California ranks dead last in the nation on high school graduation rates, according to a recently released ranking from the website homerea.com, a website that helps people choose where to live based on local housing and job markets, education and other quality-of-life measurements.
Using data from the U.S. Census Bureau American Community Survey for 2016, California graduation rates languish at 82.4 percent, 10 percentage points lower than top-ranked states Wyoming (93.2 percent), Alaska (93.1 percent) and Minnesota (92.9 percent).
U.S. News & World Report also recently published a state-by-state high school graduation rate comparison based on information provided by officials in each state about the class of 2016. While U.S. News arrived at an even lower average graduation rate for California (77.4 percent), it had about 10 states trailing the Golden State. In that ranking, New Mexico placed last with a 67.9 percent graduation rate.
Whether California is truly last or simply in the bottom of the pack, there is clearly room for improvement. And it’s not just the numbers talking. Consider the results from a recent survey by San Francisco-based non-profit YouthTruth. According to its Learning from Student Voice: California survey, only 42 percent of California’s public high school students agree with the statement: “What I learn in class helps outside of school." Just over half, or 52 percent, say, “My school has helped me understand the steps I need to take in order to apply to college.” And a mere 37 percent rate their school culture positively.
Among the survey’s conclusions: “Students need a seat at the table as co-creators of their educational experience. Asking for — and listening to — student feedback provides school, district, and state leaders, as well as education funders, with crucial insights about what’s working and what’s not.”
Locally, the results are mixed for LAUSD’s graduation rates. Preliminary figures shared at the June 19 Board meeting indicate the graduation rate for the class of 2017 four-year cohort—these are the students who completed all four years of high school at district schools—went up three percentage points from the prior year, from 77 percent to 80 percent.
Far more students also completed their A-G college prep class requirements with a D or better, putting them on the path toward graduation. Looking at LAUSD’s senior class only, the percentage of kids graduating with a D or better in A-G classes grew from 54 percent in 2016 to 59 percent in 2017 to 72 percent in 2018. Only a C or above, however, makes those graduates eligible to attend Cal State or UC colleges, and far fewer students hit that mark. For the class of 2018, for example, 85 percent of students completed A-G with a D or better, while only 53 percent attained a C or better.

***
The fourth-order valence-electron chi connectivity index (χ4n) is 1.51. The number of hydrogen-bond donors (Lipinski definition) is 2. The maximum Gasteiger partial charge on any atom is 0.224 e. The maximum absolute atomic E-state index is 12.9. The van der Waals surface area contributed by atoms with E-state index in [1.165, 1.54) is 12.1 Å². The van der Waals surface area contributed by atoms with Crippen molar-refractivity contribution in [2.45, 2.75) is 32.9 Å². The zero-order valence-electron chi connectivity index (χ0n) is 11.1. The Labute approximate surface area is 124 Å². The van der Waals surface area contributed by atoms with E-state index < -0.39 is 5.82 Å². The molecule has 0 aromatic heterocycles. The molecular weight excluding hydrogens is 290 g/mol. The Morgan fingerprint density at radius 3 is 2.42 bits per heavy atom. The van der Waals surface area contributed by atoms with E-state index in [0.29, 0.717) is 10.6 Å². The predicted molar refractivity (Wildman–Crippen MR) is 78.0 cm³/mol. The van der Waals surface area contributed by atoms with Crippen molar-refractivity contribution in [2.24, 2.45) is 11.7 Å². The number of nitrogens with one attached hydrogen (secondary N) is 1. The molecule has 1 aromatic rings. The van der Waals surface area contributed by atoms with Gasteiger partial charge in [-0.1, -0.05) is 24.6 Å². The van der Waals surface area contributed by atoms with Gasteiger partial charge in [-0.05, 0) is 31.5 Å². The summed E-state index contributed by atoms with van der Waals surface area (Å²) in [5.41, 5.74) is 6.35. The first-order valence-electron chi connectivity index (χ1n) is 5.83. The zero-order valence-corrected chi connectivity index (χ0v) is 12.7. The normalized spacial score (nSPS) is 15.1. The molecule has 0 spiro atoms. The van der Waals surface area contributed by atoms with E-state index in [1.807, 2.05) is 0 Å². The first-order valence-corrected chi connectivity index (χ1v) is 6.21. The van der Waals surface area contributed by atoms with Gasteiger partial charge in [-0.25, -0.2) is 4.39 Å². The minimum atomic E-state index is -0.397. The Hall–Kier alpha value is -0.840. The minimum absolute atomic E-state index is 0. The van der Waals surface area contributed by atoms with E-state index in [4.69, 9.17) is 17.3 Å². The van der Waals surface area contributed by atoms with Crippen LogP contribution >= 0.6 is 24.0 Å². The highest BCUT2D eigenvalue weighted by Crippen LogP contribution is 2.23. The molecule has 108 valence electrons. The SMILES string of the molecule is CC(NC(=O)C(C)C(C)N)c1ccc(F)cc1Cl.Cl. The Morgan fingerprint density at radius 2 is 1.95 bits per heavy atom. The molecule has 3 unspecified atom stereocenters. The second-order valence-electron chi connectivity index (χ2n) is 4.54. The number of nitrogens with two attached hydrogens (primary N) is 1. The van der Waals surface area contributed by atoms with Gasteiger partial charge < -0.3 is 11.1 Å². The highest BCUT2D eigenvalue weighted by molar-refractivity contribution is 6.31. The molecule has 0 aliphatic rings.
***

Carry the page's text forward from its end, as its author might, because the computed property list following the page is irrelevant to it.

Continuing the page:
Student fails are also down, though. In Algebra 1, for example, the A-G course with the highest failure rate, 58 percent of students in the 2015-2016 school year received an F. The following school year, that number decreased to 45 percent. Of course, a fail rate near 50 percent is hardly anything to cheer. Still, improvement is improvement.
The news, however, was tempered by the fact that the state’s updated metric for calculating graduation rates will very likely mean that when official numbers are released, LAUSD’s graduation rate will, in fact, dip two or three percentage points.
Among the reasons for this, students who received diplomas through adult education schools will no longer be included in high school graduation rates. English learners and students with disabilities who are entitled and encouraged to do a fifth year of high school are no longer counted as graduates, either.
Board Member Richard Vladovic (BD7) worried how parents might receive news of the graduation rate decrease, especially without context. “Many times, people read the news and then they get up in the morning and put on their shoes and say, 'I’m going to take my kid to another school district.’” He and other board members insisted LAUSD get an explanation from the state for the changes, which he suggested were based on politics and not education.
“We are one of the few K-12s that still has adult school,” said Board President Monica Garcia (BD2). “And maybe we need an exemption… Where the district has to be really instructive to the state of California, let’s not work against our kids. It’s bad enough that we are at the bottom of investment. Let us not make it harder…I don’t want to just look good on the graduation. We’re not just trying to put forward numbers…We don’t want to water down anything. We just want more opportunity to create the pathway that perhaps the state is not committed to.”
-- Leslee Komaiko